As a fan of the Back To the Future franchise I remember thoroughly enjoying the whole constructed reality of the “future”, which is now pretty much the present day. There are dozens, maybe hundreds, of articles listing what they “got right” or what they “got wrong.” Not coincidentally it all revolves around some of the more outlandish predictions. Did we really need an article to highlight that we don’t have hoverboards or flying cars? At the same time was it really a stretch that we would have nostalgia themed restaurants? Just like with Star Trek, some things we’ve leapfrogged beyond what was predicted while others are still outlandish. There is a category, however, of things which we actually made, and maybe even tried to use, that we just simply discarded or that just look different enough that people aren’t recognizing them:
Wow, we were going to be very impressed with our ability to just set and go with the magical food rehydrator by Black & Decker. In just minutes you have a fully made meal ready for your whole family. Well, they certainly got that part more than a bit wrong. While we have had an explosion of speciality products meant to cut your time in the kitchen down (while simultaneously cluttering up your cabinets and counterts) we haven’t nailed food rehydration in seconds to produce crispy crust. Partly though we’ve moved away from the notion of instantaneous food anyway. Just like we didn’t start trying to microwave our Thanksgiving dinner, the trendy thing is to do more cooking from scratch or from the basics rather than as fast as possible. For those that don’t have the time there is an array of pre-made meals that would make your 1980s head spin. One part of the prediction did come true however. Remember what kind of pizza that was?
Back in the late-80s the idea that restaurants would be selling their products in the supermarket was a pretty novel concept, if it existed at all. Sure you could get a Tombstone Pizza, or Swanson’s Chicken Wings. But you couldn’t buy an assortment of TGIFriday’s appetizers, or Cheesecake Factory cheesecakes. Yet, there is Mrs. McFly with her store bought Pizza Hut “pan pizza” ready for the food hydrator.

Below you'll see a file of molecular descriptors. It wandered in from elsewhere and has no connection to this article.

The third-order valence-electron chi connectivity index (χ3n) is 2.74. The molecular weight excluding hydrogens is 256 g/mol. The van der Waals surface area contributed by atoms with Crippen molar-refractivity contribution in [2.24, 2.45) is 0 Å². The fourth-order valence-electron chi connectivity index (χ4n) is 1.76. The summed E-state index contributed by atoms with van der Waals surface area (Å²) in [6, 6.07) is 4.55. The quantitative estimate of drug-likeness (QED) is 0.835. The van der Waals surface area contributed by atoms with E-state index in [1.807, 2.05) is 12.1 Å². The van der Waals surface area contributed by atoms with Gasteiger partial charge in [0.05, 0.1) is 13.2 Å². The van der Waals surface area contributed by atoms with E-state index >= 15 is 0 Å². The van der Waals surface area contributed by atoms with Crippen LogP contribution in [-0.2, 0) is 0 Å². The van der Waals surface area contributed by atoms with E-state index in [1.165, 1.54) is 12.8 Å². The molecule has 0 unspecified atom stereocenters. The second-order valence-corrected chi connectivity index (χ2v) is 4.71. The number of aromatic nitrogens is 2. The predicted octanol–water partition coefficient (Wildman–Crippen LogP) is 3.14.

This one I’ve seen in a bunch of places. “Ha! Ha! A garden in your kitchen, how stupid!” It is somewhat ironic that the film captured our personality split on food. We want to hit up as much convenience at the store as possible, but we want to buy local food. The localvore movement was over a decade away, which has fostered in a return to gardening and home food production for many people. So to some extent, they got that right. However who ever heard of having your own indoor kitchen garden growing fruits and vegetables? Well, actually, the AeroGarden people are just one of several companies that create out of the box ready growing systems for your counter top or kitchen floor:
No, it doesn’t have a cool “retract into the ceiling” feature. Then again, who wants to waste what was an entire room on the second floor for that “feature” anyway. While this technology has been around for over a decade it just simply hasn’t caught on.
Smart glasses and personal electronics
While many people are claiming that they got this “completely” wrong, I think they pretty much nailed this one. No, we don’t just use glasses for our phones or watching TV. Actually Google Glass has turned out to be more of a bust than a boom, although who knows what another ten years will bring. We do have things like Oculus Rift and other technologies that provide for a similar blocking experience, but that’s not why I think they nailed it. The big thing they got right about this was the immersion of ourselves into the connected world over the physical world, even in social settings. Of course the big divergence here, besides style and the device, is the notion that’s it’s just something “those kids” do. We all do it, at all times. Who better to capture the essence than The Onion:
A thousand “channels”
It should say “only” a thousand channels, which you can watch simultaneously if you choose to. Actually, there is a lot they got right in these scenes that people don’t give them credit for. First, there is the sheer proliferation of channels, if you choose to still be wedded to programmed video content. Your modern cable or fiber provider has literally hundreds of channels for you to choose from, including things like the scenery channel. You will also be watching it on your flat screen TV, although it won’t roll up like a movie projector (yet). You can even voice activate channel selection and settings, just ask Siri if you don’t believe me. Sadly, you can now also watch multiple channels at the same time. Modern 3D televisions actually have a feature that can simultaneously show two programs on the full screen at the same time so that two different users can be “watching” the same television at the same time. If anything though they’ve understated the amount of content that was available. With NetFlix, Amazon and other providers giving you access to thousands of shows and movies on demand, the whole “Cable of 1000 channels” is looking more anachronistic than futuristic in this 2015.